Sources:

heart.org

foenix.com

medicinenet.com

caring.com

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8 Foods That Lower Blood Pressure

DASH, which stands for “Dietary Approaches to Stop Hypertension,” is the eating plan recommended by the NIH. It features foods that are low in saturated fat, total fat, and cholesterol, with a particular focus on fruits, vegetables, and low-fat dairy. The eight foods on this list are DASH-approved. Not only are they packed with nutrients that support overall health, but they also help lower blood pressure. Here’s how:

1. Celery 

Mark Houston, a physician and medical director of the Hypertension Institute of Nashville at Saint Thomas Hospital, recommends celery to patients as a natural remedy for lowering blood pressure. This recommendation isn’t anything new: Doctors of Traditional Chinese Medicine (TCM) have been prescribing celery or celery root to patients with high blood pressure for more than a century.

How it works: Celery contains phytochemicals known as phthalides, which relax the muscle tissue in the artery walls, enabling increased blood flow and, in turn, lowering blood pressure.

How much: According to Houston, eating four stalks of celery per day may be helpful in lowering blood pressure. For a boost of protein, add a tablespoon of unsalted peanut butter or almond butter; both are high in monounsaturated fat (the heart-healthy kind).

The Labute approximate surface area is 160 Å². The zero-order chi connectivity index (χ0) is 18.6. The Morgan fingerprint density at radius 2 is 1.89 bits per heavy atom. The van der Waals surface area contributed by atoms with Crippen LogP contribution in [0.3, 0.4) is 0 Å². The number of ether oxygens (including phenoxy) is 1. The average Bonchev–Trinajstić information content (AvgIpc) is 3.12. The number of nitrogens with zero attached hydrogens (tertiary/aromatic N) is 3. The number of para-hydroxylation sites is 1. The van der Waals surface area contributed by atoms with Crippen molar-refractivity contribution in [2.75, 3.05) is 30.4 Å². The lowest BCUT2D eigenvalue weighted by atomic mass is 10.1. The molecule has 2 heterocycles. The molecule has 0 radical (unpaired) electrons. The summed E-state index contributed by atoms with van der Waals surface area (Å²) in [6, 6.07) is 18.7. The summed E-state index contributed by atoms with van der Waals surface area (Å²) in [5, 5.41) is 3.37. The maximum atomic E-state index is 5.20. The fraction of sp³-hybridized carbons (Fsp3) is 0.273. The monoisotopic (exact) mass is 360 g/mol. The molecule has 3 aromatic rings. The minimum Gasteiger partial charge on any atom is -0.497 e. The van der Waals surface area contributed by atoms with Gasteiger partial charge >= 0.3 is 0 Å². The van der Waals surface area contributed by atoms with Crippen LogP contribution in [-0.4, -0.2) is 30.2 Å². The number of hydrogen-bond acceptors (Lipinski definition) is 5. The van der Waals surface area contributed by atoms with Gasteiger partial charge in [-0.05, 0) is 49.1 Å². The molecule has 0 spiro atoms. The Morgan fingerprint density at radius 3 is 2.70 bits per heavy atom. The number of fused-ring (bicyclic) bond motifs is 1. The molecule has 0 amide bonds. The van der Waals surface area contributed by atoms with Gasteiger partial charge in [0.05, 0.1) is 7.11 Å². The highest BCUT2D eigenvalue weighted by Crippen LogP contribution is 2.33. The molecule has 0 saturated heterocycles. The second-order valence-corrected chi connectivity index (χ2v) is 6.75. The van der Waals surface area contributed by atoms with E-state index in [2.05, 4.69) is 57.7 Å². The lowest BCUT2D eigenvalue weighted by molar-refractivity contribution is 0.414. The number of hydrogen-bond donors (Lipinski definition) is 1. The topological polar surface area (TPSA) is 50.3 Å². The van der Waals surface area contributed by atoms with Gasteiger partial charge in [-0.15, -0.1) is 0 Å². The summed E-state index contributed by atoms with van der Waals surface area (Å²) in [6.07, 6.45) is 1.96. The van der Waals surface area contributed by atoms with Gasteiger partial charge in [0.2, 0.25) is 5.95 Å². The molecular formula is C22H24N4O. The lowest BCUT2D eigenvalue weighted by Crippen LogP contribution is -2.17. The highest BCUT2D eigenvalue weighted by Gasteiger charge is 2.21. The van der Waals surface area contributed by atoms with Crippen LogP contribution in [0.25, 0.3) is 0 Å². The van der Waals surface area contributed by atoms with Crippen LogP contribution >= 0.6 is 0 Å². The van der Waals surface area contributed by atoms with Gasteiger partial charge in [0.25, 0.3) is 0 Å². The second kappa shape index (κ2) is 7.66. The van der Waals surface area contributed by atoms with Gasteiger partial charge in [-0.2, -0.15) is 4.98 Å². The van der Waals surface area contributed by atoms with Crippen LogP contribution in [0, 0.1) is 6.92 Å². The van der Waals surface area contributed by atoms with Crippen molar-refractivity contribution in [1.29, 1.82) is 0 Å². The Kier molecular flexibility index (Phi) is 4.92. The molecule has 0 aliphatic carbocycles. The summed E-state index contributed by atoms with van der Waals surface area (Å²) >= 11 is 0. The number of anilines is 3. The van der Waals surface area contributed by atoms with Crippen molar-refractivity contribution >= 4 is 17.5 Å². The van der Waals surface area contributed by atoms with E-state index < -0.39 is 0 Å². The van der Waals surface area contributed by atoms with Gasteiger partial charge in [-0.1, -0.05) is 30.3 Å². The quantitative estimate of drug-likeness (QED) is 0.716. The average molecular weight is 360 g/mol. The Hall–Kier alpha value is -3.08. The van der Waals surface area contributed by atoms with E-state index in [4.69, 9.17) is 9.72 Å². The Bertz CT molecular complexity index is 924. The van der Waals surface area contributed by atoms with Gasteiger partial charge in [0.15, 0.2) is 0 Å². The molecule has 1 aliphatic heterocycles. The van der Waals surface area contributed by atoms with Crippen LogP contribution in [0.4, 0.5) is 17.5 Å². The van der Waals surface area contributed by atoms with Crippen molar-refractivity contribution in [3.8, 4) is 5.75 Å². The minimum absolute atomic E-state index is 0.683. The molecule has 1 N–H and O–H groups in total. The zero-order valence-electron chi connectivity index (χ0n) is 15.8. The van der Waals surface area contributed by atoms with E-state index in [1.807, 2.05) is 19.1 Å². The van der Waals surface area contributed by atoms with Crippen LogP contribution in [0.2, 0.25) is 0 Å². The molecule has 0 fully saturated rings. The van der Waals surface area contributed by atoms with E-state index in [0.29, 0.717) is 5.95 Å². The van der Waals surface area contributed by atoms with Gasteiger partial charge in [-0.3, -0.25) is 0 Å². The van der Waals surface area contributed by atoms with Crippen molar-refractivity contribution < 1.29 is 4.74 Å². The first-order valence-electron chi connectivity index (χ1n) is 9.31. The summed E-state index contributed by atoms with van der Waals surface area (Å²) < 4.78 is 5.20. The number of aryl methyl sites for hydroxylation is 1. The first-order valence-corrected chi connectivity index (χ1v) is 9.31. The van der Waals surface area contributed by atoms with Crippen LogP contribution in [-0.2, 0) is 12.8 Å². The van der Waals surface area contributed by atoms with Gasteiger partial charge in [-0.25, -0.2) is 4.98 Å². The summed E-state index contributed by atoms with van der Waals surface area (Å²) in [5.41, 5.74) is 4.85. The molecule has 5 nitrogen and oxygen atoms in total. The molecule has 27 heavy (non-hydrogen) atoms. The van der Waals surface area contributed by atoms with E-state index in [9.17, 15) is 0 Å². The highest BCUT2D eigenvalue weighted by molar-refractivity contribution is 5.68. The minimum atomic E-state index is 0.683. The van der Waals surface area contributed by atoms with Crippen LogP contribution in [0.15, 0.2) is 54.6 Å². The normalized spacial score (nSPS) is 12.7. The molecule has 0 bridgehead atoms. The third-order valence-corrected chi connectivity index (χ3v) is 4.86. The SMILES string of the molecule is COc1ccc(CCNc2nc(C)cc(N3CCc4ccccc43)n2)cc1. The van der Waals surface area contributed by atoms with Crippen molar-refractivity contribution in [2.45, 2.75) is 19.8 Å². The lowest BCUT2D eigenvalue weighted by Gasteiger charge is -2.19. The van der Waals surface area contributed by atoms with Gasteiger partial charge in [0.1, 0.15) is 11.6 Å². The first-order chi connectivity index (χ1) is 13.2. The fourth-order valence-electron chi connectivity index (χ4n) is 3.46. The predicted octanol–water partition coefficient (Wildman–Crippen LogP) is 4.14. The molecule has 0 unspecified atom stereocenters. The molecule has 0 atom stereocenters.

2. Cold-water fish  

Cold-water fish are rich in anti-inflammatory omega-3 fats, which are famous for their cardiovascular benefits. In particular, omega-3s lower blood pressure and reduce the risk of heart attack and stroke. Wild (not farmed) salmon, tuna, mackerel, cod, trout, halibut, herring, and sardines are among the best sources.

How it works: Omega-3 fatty acids are essential fatty acids: The human body can’t make them, so we need to get them from the food we eat. Omega-3s  seem to positively influence several cardiac risk factors, such as blood triglycerides (a type of fat in the blood), heart rate, and atherosclerosis (plaque in artery walls).

How much: According to the joint guidelines from the FDA and the EPA, two six-ounce servings per week of most cold-water fish is a safe amount for most people, including pregnant women and nursing mothers, to reap the health benefits with minimal risk from exposure to toxins. If you bruise easily, have a bleeding disorder, or take blood-thinning medication, talk to your doctor about potential complications.

3. Broccoli  

Nutritionally speaking, broccoli is a red-carpet regular, connecting the worlds of scientific research and natural health. This cruciferous veggie is hailed as a super-food because of its powerful antioxidant and anti-inflammatory properties. And when it comes lowering blood pressure, broccoli sells itself.